Using Hidden Content Types in SharePoint 2010

I recently worked on an interesting issue with SharePoint 2010 Content Types. The specific request was the following:

A request to create an additional Content Type in a Document Library that wasn’t visible to other Document Libraries within a Site Collection.

This sounds easy but is a little more complex because when you create a content type at the site collection level, it’s automatically available to all other list and document libraries within the specified site collection. The original request was to prevent the content type from being visible to other Document libraries. The traditional method of simply creating a content type at Site Collection and adding it to preferred Document Library isn’t going to work. The original plan was to only pull from content types available on the Document Library.

The following PowerShell script was used to create an additional content type that’s available on that specific Document Library:

$SiteURL= “http://<serverName>”
$Library = “Shared Documents”
$site = new-object Microsoft.SharePoint.SPSite($SiteURL)
$web = $site.OpenWeb()
$lib = $web.Lists[$Library]
$item = $lib.ContentTypes[“Item”];
$ct = new-Object Microsoft.SharePoint.SPContentType($item,$lib.ContentTypes,”TestContentType”)

This works in that I can only see my newly created content type “TestContentType” within the specified Document Library.




This exposed a new problem working with word documents and the new content type. The following steps provide more detail:

1. When selecting a new Document, select the new Content Type:


2. Put some random text in the document and save it back to Document Library.

The expectation is that the document is saved using the “new” TestContentType. In this scenario, it doesn’t and uses the Default Document Content type. This is true even if the TestContentType is marked as default. Viewing properties on the Document displays the following:

Looking further at the newly created content type:


In the above screenshot, the Source is Item and no Document Source is present. When creating Word Documents via additional content types, the Content Type used must be derived from base Document content type. If you use a Content Type derived from Item, this by design behavior will occur in Document Libraries.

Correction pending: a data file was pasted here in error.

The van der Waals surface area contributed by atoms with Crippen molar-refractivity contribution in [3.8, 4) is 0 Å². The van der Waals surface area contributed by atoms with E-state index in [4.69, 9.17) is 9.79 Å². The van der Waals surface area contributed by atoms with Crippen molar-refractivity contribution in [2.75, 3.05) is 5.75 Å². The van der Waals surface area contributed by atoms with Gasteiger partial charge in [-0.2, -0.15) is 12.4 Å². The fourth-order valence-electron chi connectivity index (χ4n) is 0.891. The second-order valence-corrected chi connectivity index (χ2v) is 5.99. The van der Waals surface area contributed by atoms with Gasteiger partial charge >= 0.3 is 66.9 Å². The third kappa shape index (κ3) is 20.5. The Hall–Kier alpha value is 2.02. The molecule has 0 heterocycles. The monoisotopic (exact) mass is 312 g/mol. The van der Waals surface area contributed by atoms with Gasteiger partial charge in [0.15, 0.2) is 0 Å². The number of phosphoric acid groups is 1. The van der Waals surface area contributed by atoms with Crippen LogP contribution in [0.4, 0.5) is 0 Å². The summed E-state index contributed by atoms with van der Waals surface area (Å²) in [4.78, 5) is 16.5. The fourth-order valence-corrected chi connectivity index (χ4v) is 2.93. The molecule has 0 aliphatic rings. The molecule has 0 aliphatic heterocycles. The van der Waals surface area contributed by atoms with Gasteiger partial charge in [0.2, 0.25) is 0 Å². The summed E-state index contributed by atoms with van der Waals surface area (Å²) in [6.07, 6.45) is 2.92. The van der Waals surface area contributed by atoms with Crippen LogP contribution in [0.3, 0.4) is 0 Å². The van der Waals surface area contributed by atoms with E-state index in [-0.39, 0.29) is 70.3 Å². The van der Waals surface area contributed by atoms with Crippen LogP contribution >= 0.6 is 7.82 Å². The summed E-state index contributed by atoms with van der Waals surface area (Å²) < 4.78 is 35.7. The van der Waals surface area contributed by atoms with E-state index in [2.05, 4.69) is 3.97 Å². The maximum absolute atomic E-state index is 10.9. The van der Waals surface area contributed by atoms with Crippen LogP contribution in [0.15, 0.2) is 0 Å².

From MSDN:

“However, it is important to know that you cannot add every content type that is available in a given site to every list or library in the site. Any content type that you add to a document library must inherit from the built-in Document content type or from a content type that is derived from Document.”


Question: How can I create a content type derived from Document without using the content types available at the Site level?

Answer: You can’t if the Document Library is already created. The Document Content Type is already in use “Default Document Content Type” by default. Some advanced steps make it possible to add additional content types only available to a particular Document Library. However, it’s tedious and outside the scope of this blog.


First, thanks goes out to my colleague Gyorgy at Microsoft for tipping me off about the hidden group. The solution is to create a new Content Type at the site collection level and add it to the Hidden Group. The hidden group is a special group in that any content types moved there will not be visible to any list or document library.

Solution 1: Using the UI

Create a new content type

1. Access Site, Site Actions, and Site Settings
2. Under category Galleries, select Site content types
3. Select Create and Type in a Name for your content type
4. Under Select parent content type from: choose Document Content Types
5. Under Parent Content Type: choose Document
6. Under Existing Group: choose Document Content Type

It should look like this before hitting OK:


 Add new content type to Document Library

1. Access the Document Library and choose Library from the ribbon
2. Select Library Settings, Advanced Settings
3. Ensure that Allow management of content types is set to Yes and hit OK
4. Back to library settings page, under Content Types select “Add from existing site content types”
5. Choose the newly created content type, add, and hit OK

Move Content type into Hidden Group

1. Access Site, Site Actions, and Site Settings
2. Under category Galleries, select Site content types
3. Find and click on the newly created content type
4. Within ManageContentType.aspx select Name, description, and group
5. Select New Group and type _Hidden and hit OK

Note: This is case sensitive so it must look like: _Hidden

After the above steps, the content type is hidden and should not be visible when attempting to add it to new document libraries using the UI. Also, you can’t manipulate the content type within Site Content Types because it’s hidden. Solution 1 is good for one time use.